- systems, structures and components required to bring the reactor into a safe state and maintain this state
- systems and structures ensuring the subcriticality and cooling of nuclear fuel, spent fuel storage pools included
- systems, structures and components that are essential for emergency response activities
- systems which are located in rooms containing safety-classified systems, components or structures and which contain oil, other inflammable fluids or combustible gases or oxygen and other systems whose failure in consequence of a seismic event causes a fire hazard, and systems containing great amounts of toxic or asphyxiating gases
- the fire detection and alarm systems as well as fire extinguishing systems with extinguishing agents in rooms containing safety-classified components, unless the consequences of a fire can be demonstrated as highly insignificant by analyses.
326. Seismic category S2A comprises systems, structures and components the maintenance of whose operability and integrity is not essential for the accomplishment of safety functions but which may have effects depending on their location (e.g. collapse, falling) or due to other reasons (release of a hazardous substance, fire, flooding) on the safety-related operation or integrity or automated safety functions of seismic category S1 structures and components.
327. All seismic category S1 and S2A components shall be assigned the characteristics (e.g. functionality, integrity) that they must maintain after a loading situation caused by a design basis earthquake.
328. Seismic category S2B shall comprise all other systems, structures and components of the nuclear facility.
329. Seismic categorisation shall be verified by means of Probabilistic Risk Assessment (PRA).
330. The design of systems, structures and components in seismic categories S1 and S2A shall take into account vibration-induced loadings following a large commercial airliner crash and an explosion pressure wave, unless it can be demonstrated, based on the failure criteria applied to the event that it is unnecessary for some systems, structures and components. These matters shall be mentioned in the relevant seismic category-related part of the classification document.
3.5 Classification document
332. The classification document shall present
- a marking system for nuclear facility systems and components
- a list of systems
- system-specific lists of structures and components for Safety Class 1, 2 and 3 components as well as lists of Class EYT pressure equipment and Class EYT/STUK systems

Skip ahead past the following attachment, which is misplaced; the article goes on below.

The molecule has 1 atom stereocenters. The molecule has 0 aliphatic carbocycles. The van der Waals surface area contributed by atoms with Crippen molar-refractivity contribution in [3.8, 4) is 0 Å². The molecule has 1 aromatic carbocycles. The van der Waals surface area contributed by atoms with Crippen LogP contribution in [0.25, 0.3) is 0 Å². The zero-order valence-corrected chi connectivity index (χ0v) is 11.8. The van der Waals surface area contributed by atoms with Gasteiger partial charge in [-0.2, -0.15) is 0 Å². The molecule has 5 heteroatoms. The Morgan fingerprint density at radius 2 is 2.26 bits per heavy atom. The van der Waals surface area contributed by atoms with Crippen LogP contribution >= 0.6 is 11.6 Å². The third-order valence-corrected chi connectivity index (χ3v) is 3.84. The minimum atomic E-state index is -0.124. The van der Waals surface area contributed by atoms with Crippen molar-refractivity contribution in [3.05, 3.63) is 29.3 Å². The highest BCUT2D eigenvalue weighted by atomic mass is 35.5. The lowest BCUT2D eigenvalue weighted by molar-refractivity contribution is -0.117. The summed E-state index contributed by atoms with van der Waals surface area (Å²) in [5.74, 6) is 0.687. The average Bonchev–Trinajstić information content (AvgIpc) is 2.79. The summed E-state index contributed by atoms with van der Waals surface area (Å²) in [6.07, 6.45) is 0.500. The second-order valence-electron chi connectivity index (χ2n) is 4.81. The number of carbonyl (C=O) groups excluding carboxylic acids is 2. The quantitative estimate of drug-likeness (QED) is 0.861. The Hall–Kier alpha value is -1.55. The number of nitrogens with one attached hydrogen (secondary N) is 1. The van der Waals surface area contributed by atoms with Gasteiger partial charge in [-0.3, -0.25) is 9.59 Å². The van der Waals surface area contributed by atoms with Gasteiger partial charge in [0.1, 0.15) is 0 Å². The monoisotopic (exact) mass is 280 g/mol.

- flow diagrams for process systems and air conditioning
- main diagrams for electrical systems
- conceptual diagrams of I&C systems
- safety classification criteria
- safety class of systems, structures and components
- connection between safety class and quality requirement
- seismic classification criteria
- seismic classification of systems, structures and components
- environmental qualification of structures and components
- software and their recording equipment.
333. In the list of systems, the systems shall be consistently arranged into groups and provided with identification markings and safety class designations.
334. Classification of buildings, structures and the facility’s main components and their physical location at the facility shall be presented in drawings or in some other manner appropriate for presenting building classification.
335. System boundaries shall be unambiguously indicated in the classification document’s main diagrams for electrical systems and in the schematic diagrams of I&C systems.
336. The flow diagrams of process systems shall show at least system and class boundaries as well as the process-technical location of components in the system. The safety classification of piping shall be indicated in the flow diagrams of the process systems.
337. The classification document shall be updated during the nuclear facility’s operation.
4 Regulatory oversight by the Radiation and Nuclear Safety Authority
401. Based on their safety class, STUK determines the scope of the regulatory oversight of systems, structures and components.
402. During the application for a construction licence, STUK assesses the appropriateness of the preliminary system-level safety classification document required under Section 35 of the Nuclear Energy Decree (161/1988) and approves the preliminary classification document.
403. During the construction licence phase, STUK reviews and, based on the review, approves the final classification document.
404. During the nuclear facility’s operation, STUK reviews and, based on the review, approves modifications and additions to the classification document. STUK also assesses any needs to modify the classification document based on operating experience and the results of PRA, for example.
- Diversity principle
- Diversity principle shall refer to the backing up of functions through systems or components having different operating principles or differing from each other in some other manner, with all systems or components able to implement a function separately. (Government Decree 717/2013)
- Controlled state
- Controlled state shall refer to a state where a reactor has been shut down and the removal of its decay heat has been secured. (Government Decree 717/2013)
- Air conditioning systems